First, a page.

Reducing damp with a dehumidifier can help reduce allergies and asthma.
Dust mites thrive in damp conditions, and their faeces are known to be a leading asthma-causing allergen. Mould spores can also cause allergic reactions, and mould loves the damp.
If you want to use a dehumidifier to help control moisture for health reasons:
- Choose a model that has a high rate of water removal, and which allows you to set specific humidity levels using a display. This type is much more convenient when trying to set for low humidity levels.
- Keep your house warm, as dehumidifiers work better when it's warmer, and the relative humidity drops as temperature rises.
- Do everything you reasonably can to limit the amount of moisture in the air (see "Condensation control" below).
As for dust mites, the best way to reduce your exposure to them is to wrap bedding and mattresses in special covers, and vacuum regularly, using a vacuum cleaner with a HEPA filter.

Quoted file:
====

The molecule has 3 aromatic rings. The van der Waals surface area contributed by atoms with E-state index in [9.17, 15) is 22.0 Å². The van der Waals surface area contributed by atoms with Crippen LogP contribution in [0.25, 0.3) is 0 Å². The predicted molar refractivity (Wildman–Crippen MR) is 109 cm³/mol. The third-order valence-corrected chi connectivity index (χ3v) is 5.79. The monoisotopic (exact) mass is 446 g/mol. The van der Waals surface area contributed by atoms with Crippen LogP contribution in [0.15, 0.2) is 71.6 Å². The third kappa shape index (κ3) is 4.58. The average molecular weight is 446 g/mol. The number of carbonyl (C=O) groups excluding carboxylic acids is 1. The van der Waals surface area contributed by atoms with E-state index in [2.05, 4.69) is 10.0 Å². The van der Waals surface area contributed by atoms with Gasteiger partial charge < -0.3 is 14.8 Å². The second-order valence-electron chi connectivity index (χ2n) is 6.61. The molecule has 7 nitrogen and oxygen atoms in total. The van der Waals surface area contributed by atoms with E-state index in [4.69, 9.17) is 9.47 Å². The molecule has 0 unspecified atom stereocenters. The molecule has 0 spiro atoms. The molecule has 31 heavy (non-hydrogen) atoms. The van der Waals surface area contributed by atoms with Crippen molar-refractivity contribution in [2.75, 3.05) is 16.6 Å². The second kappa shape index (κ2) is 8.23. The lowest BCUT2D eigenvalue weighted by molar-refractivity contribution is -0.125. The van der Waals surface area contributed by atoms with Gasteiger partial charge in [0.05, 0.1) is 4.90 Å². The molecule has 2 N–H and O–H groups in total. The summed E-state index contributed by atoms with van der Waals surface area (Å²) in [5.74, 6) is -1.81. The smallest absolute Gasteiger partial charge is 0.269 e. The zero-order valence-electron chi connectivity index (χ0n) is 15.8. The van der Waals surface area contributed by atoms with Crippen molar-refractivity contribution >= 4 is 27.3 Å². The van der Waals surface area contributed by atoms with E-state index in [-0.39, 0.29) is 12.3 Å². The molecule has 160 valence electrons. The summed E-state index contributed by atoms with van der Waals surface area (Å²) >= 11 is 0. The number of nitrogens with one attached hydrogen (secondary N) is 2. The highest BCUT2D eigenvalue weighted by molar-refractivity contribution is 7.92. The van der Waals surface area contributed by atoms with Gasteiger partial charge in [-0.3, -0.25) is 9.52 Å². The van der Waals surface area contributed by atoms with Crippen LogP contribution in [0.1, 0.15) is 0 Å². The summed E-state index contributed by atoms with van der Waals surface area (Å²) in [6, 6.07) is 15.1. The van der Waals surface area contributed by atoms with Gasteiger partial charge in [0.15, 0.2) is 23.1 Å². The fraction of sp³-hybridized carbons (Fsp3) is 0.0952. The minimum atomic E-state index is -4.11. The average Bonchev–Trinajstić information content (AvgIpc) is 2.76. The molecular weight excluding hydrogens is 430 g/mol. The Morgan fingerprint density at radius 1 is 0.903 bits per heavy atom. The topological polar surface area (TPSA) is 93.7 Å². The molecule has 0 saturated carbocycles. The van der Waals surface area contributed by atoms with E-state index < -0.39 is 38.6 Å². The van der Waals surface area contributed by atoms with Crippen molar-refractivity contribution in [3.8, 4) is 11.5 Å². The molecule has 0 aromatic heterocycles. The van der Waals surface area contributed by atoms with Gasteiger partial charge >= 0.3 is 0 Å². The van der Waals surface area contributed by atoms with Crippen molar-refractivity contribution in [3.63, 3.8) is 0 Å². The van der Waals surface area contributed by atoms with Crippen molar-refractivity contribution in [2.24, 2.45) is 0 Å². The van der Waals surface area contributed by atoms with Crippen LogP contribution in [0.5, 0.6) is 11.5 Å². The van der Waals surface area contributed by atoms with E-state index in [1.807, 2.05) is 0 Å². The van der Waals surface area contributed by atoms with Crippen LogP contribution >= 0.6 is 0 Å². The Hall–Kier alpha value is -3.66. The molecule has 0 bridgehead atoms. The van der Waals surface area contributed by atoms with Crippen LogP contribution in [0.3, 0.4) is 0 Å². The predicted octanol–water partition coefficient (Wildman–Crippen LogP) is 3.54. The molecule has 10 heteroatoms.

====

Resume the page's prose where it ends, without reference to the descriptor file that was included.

- Keep rooms ventilated and warm during winter - at least 7°C warmer than outside temperatures. Install heavy curtains and draw them at night: it helps keep the home warm and reduces the number of cool surfaces for water vapour to condense on. Leave windows closed on damp days.
- Always use close fitting lids on pots when cooking and fit extractor fans over the cooktop or stove, and in the bathroom (these must be ducted to the outside).
- Dehumidifiers have often been teamed with unflued LPG heaters. One spews out moisture (and other contaminants) while the second mops up the moisture. No, no, no. It’s not the dehumidifier that’s the problem here – it’s the unflued LPG heater. Their exposed flame is a fire risk and they fill the house with water and other harmful contaminants. Don’t use them. Use cheaper to run and safer electric heaters.
- Use a cupboard heater in problem wardrobes. A ventilation grille in the top of the wardrobe will also help.
- Vent clothes dryers to the outside and don't hang clothes inside to dry. Close doors when cooking, showering or using the dryer, to limit the spread of moist air.
- Limit the number and size of pot plants in the house.
- Check the ground under your house is dry. If it's wet, cover with polythene (if feasible), taping the joints, and ensuring a tight fit around piles. Check that drainage systems are diverting water away.
- Fix any leaks in the roof or around windows.